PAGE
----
45 research outputs found

    A comparison of approaches to estimating confidence intervals for willingness to pay measures

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    This paper describes three approaches to estimating confidence intervals for willingness to pay measures, the delta, Krinsky and Robb and bootstrap methods. The accuracy of the various methods is compared using a number of simulated datasets. In the majority of the scenarios considered all three methods are found to be reasonably accurate as well as yielding similar results. The delta method is the most accurate when the data is well-conditioned, while the bootstrap is more robust to noisy data and misspecification of the model. These conclusions are illustrated by empirical data from a study of willingness to pay for a reduction in waiting time for a general practitioner appointment in which all the methods produce fairly similar confidence intervals.willingness to pay, confidence interval, delta method, boot-strap

    Small-sample properties of tests for heteroscedasticity in the conditional logit model

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    This paper compares the small-sample properties of several asymptotically equivalent tests for heteroscedasticity in the conditional logit model. While no test outperforms the others in all of the experiments conducted, the likelihood ratio test and a particular variety of the Wald test are found to have good properties in moderate samples as well as being relatively powerful.

    Mixed logit estimation of willingness to pay distributions: a comparison of models in preference and WTP space using data from a health-related choice experiment.

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    Different approaches to modelling the distribution of WTP are compared using stated preference data on Tanzanian Clinical Officers’ job choices and mixed logit models. The standard approach of specifying the distributions of the coefficients and deriving WTP as the ratio of two coefficients estimation in preference space) is compared to specifying the distributions for WTP directly at the estimation stage (estimation in WTP space). The models in preference space fit the data better than the corresponding models in WTP space although the difference between the best fitting models in the two estimation regimes is minimal. Moreover, the willingness to pay estimates derived from the preference space models turn out to be unrealistically high for many of the job attributes. The results suggest that sensitivity testing using a variety of model specifications, including estimation in WTP space, is recommended when using mixed logit models to estimate willingness to pay distributions.WTP space; Stated preference methods; Discrete choice; Mixed logit; Willingness to pay*

    Tests for the consistency of three-level nested logit models with utility maximization.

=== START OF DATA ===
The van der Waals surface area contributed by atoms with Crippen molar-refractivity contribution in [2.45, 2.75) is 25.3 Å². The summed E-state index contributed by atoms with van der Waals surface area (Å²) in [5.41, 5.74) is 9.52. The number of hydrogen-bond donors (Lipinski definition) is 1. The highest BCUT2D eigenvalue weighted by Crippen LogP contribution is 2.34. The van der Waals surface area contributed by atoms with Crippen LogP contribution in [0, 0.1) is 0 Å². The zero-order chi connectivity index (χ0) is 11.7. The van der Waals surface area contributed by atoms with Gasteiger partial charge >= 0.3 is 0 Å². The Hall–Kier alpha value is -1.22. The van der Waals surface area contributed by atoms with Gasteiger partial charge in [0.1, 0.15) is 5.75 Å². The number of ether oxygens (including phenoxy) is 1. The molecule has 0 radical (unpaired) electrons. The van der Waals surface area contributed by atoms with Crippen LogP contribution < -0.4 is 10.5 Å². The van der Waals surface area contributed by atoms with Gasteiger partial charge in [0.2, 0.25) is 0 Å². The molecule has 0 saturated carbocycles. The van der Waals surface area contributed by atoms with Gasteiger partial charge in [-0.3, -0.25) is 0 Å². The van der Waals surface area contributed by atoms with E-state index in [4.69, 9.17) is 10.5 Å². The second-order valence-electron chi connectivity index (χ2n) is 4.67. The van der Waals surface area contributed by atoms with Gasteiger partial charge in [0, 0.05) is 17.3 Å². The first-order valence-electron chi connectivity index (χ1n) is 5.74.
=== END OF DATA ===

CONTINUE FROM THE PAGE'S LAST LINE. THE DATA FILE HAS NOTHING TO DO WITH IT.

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    This paper provides necessary conditions for testing the local consistency of three-level nested logit models with random utility maximization. We find that for a model with two sub-nests per nest the conditions can lead to a substantial increase in the range of acceptable dissimilarity parameters, irrespective of the number of alternatives per sub-nest.Nested logit, Discrete choice, Random utility maximization

    GPs' implicit prioritization through clinical choices – evidence from three national health services

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    Acknowledgments The authors are grateful for valuable comments and inputs from participants at a series of seminars and conferences as well as to our three anonymous referees.Peer reviewedPostprin

    Valuation of small and multiple health risks: A critical analysis of SP data applied to food and water safety

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    This study elicits individual preferences for reducing morbidity and mortality risk in the context of an infectious disease (campylobacter) using choice experiments. Respondents are in the survey asked to choose between different policies that, in addition to the two health risks, also vary with respect to source of disease being targeted (food or water), when the policy takes place (in time), and the monetary cost. Our results in our baseline model are in line with expectations; respondents prefer the benefits of the program sooner than later, programs that reduce both the mortality and morbidity risk, and less costly programs. Moreover, our results suggest that respondents prefer water- compared with food-safety programs. However, a main objective of this study is to examine scope sensitivity of mortality risk reductions using a novel approach. Our results from a split-sample design suggest that the value of the mortality risk reduction, defined as the value of a statistical life, is SEK 3 177 (USD 483 million) and SEK 50 million (USD 8 million), respectively, in our two sub-samples. This result cast doubt on the standard scope sensitivity tests in choice experiments, and the results also cast doubt on the validity and reliability of VSL estimates based on stated preference (and revealed preference) studies in general. This is important due to the large empirical literature on non-market evaluation and the elicited values’ central role in policy making, such as benefit-cost analysis
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